Tax Software Cost Comparison

For some people, choosing a tax software package comes down to trust. They want to go with the name they’ve heard of. And that’s fine. Trusting your software is important. For me, it comes down to price. That’s why I prefer a lesser-known software called TaxAct. It’s just as good, just as accurate, and much cheaper.

Of course, free is the cheapest, so find out how to win a boxed copy of the TaxCut software.

H&R Block TaxCut 
TaxCut is the leader in the online tax software business. In addition, they still offer in-person tax filing in their office. Their interface is largely the same as last year’s. In addition to the option to file taxes in their office (for an additional fee), they also include their worry-free guarantee. If you fear being audited, that alone may be the deciding factor for you. Here’s a quick cost run-down:

Free Federal Return + Efile
Add 5.95 for instant advice about life advice

Standard – $14.95
This isn’t listed on the homepage. It was only offered when I started the Free return
Includes Worry-Free Audit Support, as do all packages from this point on

Basic – $19.95
Best if you have a straightforward return

Premium – $39.95
Best if you have self-employment income or life changes such as buying a home or having a child

Signature – $79.95
Best if you need live tax advice

For all packages, state returns are an additional $29.95.

TurboTax is owned by Quicken and has also been around for a long time. If you’re a Quicken user, you may appreciate the ability to import your data directly from your software (with paid versions). TurboTax also now offers audit support. Here’s a quick rundown of their options:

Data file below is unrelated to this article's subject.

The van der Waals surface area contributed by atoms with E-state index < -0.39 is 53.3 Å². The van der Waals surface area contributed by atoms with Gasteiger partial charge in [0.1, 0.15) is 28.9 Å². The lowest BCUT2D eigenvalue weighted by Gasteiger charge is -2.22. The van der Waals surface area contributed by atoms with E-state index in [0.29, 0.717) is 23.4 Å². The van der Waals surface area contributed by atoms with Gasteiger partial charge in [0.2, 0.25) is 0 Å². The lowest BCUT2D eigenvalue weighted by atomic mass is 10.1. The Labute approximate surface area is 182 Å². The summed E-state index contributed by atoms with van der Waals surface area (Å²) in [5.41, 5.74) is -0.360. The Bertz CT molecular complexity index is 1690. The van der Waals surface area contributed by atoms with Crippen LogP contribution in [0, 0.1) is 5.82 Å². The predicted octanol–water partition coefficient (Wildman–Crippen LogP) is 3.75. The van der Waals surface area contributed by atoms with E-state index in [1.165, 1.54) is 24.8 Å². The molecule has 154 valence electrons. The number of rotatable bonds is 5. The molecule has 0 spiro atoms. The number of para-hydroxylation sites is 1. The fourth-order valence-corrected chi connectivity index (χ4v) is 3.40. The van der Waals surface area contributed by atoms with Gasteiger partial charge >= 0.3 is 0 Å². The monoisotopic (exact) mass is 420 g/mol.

Free Federal return

Basic – $14.95
Best if you qualify for the EZ form

Deluxe – $29.95
Best for homeowners with a mortgage or medical expenses

Premier – $49.95
Best if you have capital gains income or rental income

Home & Business – $79.95
Best if you’re a small business owner (sole proprietorship, contractor)

State returns are $29.95 with the free version, $34.95 for the other versions.

TaxAct is by far the cheapest of the three, but it is just a software program, but they don’t offer audit support. Here are their options:

Free Federal return
Limited to 1 life event, but suitable for all types of returns.
State returns are an additional $13.95

Deluxe – $9.95
All life events are available, so choose this option if you had more than one event, like changing jobs and buying a home.
State returns are an additional $7.00

Ultimate – $16.95
The same as Deluxe, but with the state return included automatically.

Free IRS Return
If you know which forms you need and are completely comfortable doing your taxes on your own, then consider the new IRS fillable form options.

State returns are not included, so you may have to do those on paper if your state doesn’t offer a similar program.

For me, it comes down to price, but my dad is an accountant and I’ve been doing my own taxes since I was 16. If you’re not as comfortable filing taxes, then paying more for one of the better known programs may be worth it for you. None of them are bad, and none of them will get you into trouble if you enter the data properly. (If you “forget” to include some income, none of them will protect you.)

I did my taxes with TaxAct in about an hour this weekend. The actually program took about 30 minutes, but I also spent some time pulling together student loan interest documents and business expense records. If we’d had any life changes, it would have taken a bit more time. Unfortunately, we learned that we owe $1,000 more than expected, but we were prepared to owe money, so it wasn’t a huge shock that we underestimated slightly.

Have you used any of the above programs? What’s your preference? Tell me in the comments.

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